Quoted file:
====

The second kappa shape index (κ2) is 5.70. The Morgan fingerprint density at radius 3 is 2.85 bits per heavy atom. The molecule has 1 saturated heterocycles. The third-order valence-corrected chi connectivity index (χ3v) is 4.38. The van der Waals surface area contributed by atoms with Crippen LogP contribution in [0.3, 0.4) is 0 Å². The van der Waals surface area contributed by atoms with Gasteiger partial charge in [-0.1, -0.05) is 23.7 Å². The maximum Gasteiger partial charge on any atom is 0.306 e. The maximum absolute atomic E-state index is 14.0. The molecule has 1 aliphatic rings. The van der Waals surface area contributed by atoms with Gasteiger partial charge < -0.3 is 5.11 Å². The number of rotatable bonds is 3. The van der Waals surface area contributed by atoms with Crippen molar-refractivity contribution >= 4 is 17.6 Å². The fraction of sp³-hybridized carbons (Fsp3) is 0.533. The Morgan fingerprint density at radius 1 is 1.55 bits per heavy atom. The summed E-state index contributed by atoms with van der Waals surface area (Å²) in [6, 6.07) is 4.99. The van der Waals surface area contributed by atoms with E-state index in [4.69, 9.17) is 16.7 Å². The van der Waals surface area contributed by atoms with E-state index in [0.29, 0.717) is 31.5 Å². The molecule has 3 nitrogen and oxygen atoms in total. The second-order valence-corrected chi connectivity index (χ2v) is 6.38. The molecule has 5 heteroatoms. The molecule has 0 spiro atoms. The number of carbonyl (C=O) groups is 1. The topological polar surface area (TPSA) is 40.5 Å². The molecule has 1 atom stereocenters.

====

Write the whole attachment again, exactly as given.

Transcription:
The second kappa shape index (κ2) is 5.70. The Morgan fingerprint density at radius 3 is 2.85 bits per heavy atom. The molecule has 1 saturated heterocycles. The third-order valence-corrected chi connectivity index (χ3v) is 4.38. The van der Waals surface area contributed by atoms with Crippen LogP contribution in [0.3, 0.4) is 0 Å². The van der Waals surface area contributed by atoms with Gasteiger partial charge in [-0.1, -0.05) is 23.7 Å². The maximum Gasteiger partial charge on any atom is 0.306 e. The maximum absolute atomic E-state index is 14.0. The molecule has 1 aliphatic rings. The van der Waals surface area contributed by atoms with Gasteiger partial charge < -0.3 is 5.11 Å². The number of rotatable bonds is 3. The van der Waals surface area contributed by atoms with Crippen molar-refractivity contribution >= 4 is 17.6 Å². The fraction of sp³-hybridized carbons (Fsp3) is 0.533. The Morgan fingerprint density at radius 1 is 1.55 bits per heavy atom. The summed E-state index contributed by atoms with van der Waals surface area (Å²) in [6, 6.07) is 4.99. The van der Waals surface area contributed by atoms with E-state index in [4.69, 9.17) is 16.7 Å². The van der Waals surface area contributed by atoms with E-state index in [0.29, 0.717) is 31.5 Å². The molecule has 3 nitrogen and oxygen atoms in total. The second-order valence-corrected chi connectivity index (χ2v) is 6.38. The molecule has 5 heteroatoms. The molecule has 0 spiro atoms. The number of carbonyl (C=O) groups is 1. The topological polar surface area (TPSA) is 40.5 Å². The molecule has 1 atom stereocenters.